5. Alcohol use and substance use disorders in Gulf War, Afghanistan, and Iraq War veterans compared with nondeployed military personnel.

    Science.gov (United States)

    Kelsall, Helen Louise; Wijesinghe, Millawage Supun Dilara; Creamer, Mark Christopher; McKenzie, Dean Philip; Forbes, Andrew Benjamin; Page, Matthew James; Sim, Malcolm Ross

    2015-01-01

    Although recent veterans have been found to be at increased risk of psychiatric disorders, limited research has focused on alcohol or substance use disorders. This systematic review and meta-analysis examined whether alcohol or substance use disorders were more common in Gulf War, Afghanistan, and Iraq War veterans compared with military comparison groups nondeployed to the corresponding conflict, including never deployed personnel. Literature was searched (1990-2014) in multiple electronic databases. Studies were assessed for eligibility and quality, including risk of bias. Eighteen studies (1997-2014) met inclusion criteria. Pooled analysis based on a random-effects model yielded a summary odds ratio of 1.33 (95% confidence interval (CI): 1.22, 1.46) for alcohol (7 studies) and 2.13 (95% CI: 0.96, 4.72) for substance use (3 studies) disorders among Gulf War veterans, as well as 1.36 (95% CI: 1.11, 1.66) for alcohol (7 studies) and 1.14 (95% CI: 1.04, 1.25) for substance use (4 studies) disorders among Iraq/Afghanistan veterans; meta-regressions found no statistically significant association between theater of war and alcohol use or substance use disorders. Our findings indicate that Gulf and Iraq/Afghanistan war veterans are at higher alcohol use disorder risk than nondeployed veterans, but further studies with increased power are needed to assess substance use disorder risk in Gulf War veteran populations. © Commonwealth of Australia 2015.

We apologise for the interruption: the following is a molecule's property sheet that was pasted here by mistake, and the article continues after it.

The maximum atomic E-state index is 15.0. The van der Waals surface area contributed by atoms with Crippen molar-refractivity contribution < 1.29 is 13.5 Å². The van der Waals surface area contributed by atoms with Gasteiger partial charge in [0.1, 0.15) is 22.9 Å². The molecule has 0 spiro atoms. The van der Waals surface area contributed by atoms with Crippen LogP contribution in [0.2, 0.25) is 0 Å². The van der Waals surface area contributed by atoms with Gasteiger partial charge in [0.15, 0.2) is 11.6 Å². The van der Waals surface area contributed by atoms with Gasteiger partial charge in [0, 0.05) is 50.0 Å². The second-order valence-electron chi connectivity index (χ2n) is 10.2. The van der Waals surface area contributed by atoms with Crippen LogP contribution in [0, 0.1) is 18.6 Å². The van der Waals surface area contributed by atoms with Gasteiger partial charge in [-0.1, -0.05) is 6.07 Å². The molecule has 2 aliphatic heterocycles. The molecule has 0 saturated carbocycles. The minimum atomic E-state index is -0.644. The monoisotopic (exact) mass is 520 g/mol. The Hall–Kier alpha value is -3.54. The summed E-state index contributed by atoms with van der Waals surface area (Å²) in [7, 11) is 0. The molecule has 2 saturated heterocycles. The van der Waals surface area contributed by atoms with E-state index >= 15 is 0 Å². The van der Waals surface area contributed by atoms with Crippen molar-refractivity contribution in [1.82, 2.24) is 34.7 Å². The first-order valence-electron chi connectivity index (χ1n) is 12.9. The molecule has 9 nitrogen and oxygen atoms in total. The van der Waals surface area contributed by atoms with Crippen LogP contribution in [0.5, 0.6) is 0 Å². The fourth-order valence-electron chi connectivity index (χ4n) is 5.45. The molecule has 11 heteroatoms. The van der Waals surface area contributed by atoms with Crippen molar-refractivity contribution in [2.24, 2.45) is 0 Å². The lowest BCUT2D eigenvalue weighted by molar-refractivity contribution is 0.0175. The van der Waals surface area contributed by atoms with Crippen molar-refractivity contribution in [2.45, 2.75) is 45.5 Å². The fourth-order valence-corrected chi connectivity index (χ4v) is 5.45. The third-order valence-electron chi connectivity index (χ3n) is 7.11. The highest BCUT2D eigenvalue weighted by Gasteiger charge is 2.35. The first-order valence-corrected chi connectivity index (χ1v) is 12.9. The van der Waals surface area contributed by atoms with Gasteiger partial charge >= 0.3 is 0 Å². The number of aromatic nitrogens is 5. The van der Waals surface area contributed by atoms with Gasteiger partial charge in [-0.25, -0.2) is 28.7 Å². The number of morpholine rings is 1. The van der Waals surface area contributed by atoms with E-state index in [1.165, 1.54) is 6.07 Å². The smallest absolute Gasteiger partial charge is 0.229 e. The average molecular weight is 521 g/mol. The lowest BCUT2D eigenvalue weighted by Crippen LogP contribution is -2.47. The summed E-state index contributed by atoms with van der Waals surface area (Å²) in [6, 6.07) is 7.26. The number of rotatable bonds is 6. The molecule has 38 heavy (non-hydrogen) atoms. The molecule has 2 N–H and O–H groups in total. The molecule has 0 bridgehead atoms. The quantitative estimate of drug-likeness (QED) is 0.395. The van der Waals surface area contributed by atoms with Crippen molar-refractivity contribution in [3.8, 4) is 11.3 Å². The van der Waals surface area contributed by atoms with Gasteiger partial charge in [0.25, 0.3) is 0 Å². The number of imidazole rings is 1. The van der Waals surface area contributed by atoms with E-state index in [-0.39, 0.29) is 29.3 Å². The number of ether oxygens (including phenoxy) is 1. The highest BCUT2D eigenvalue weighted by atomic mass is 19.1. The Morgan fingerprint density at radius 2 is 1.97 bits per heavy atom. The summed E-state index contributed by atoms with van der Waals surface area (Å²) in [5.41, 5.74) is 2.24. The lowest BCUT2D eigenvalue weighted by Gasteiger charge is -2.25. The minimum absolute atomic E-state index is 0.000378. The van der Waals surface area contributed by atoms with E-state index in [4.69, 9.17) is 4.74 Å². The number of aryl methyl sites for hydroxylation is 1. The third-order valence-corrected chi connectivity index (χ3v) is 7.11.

6. Alcohol, Marijuana, and Tobacco Use among Canadian Youth: Do We Need More Multi-Substance Prevention Programming?

    Science.gov (United States)

    Leatherdale, Scott T.; Ahmed, Rashid

    2010-01-01

    Data from the Canadian Youth Smoking Survey (n = 27,030 in 2006; n = 16,705 in 2004; n = 11,757 in 2002) were used to examine changes in the prevalence and comorbid use of alcohol, tobacco, and marijuana over time and examine if demographic factors and binge drinking are associated with comorbid substance use among youth. Alcohol was the most…

  7. Integrating Substance Abuse Treatment and Child Welfare Services: Findings from the Illinois Alcohol and Other Drug Abuse Waiver Demonstration

    Science.gov (United States)

    Ryan, Joseph P.; Marsh, Jeanne C.; Testa, Mark F.; Louderman, Richard

    2006-01-01

    Alcohol and other drug abuse is a major problem for children and families involved with public child welfare. Substance abuse compromises appropriate parenting practices and increases the risk of child maltreatment. A substantial proportion of substantiated child abuse and neglect reports involve parental substance abuse. Once in the system,…

  8. Six rapid assessments of alcohol and other substance use in populations displaced by conflict

    Directory of Open Access Journals (Sweden)

    Adelekan Moruf

    2011-02-01